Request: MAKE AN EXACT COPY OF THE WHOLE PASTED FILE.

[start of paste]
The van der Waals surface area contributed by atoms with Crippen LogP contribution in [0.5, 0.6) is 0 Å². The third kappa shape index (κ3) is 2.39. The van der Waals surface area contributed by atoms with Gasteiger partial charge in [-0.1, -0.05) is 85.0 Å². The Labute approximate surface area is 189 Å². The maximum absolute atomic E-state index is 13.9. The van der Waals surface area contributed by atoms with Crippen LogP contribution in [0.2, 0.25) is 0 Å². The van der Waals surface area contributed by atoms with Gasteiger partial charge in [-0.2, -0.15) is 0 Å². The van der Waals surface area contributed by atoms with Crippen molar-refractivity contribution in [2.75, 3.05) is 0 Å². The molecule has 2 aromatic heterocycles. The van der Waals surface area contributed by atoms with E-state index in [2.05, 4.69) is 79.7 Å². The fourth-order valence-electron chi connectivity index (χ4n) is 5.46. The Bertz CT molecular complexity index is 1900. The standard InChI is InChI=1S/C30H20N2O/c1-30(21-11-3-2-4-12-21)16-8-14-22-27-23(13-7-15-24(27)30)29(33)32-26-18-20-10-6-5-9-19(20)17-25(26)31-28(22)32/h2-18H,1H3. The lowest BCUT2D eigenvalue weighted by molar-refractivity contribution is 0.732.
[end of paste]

The van der Waals surface area contributed by atoms with Crippen LogP contribution in [0.5, 0.6) is 0 Å². The third kappa shape index (κ3) is 2.39. The van der Waals surface area contributed by atoms with Gasteiger partial charge in [-0.1, -0.05) is 85.0 Å². The Labute approximate surface area is 189 Å². The maximum absolute atomic E-state index is 13.9. The van der Waals surface area contributed by atoms with Crippen LogP contribution in [0.2, 0.25) is 0 Å². The van der Waals surface area contributed by atoms with Gasteiger partial charge in [-0.2, -0.15) is 0 Å². The van der Waals surface area contributed by atoms with Crippen molar-refractivity contribution in [2.75, 3.05) is 0 Å². The molecule has 2 aromatic heterocycles. The van der Waals surface area contributed by atoms with E-state index in [2.05, 4.69) is 79.7 Å². The fourth-order valence-electron chi connectivity index (χ4n) is 5.46. The Bertz CT molecular complexity index is 1900. The standard InChI is InChI=1S/C30H20N2O/c1-30(21-11-3-2-4-12-21)16-8-14-22-27-23(13-7-15-24(27)30)29(33)32-26-18-20-10-6-5-9-19(20)17-25(26)31-28(22)32/h2-18H,1H3. The lowest BCUT2D eigenvalue weighted by molar-refractivity contribution is 0.732.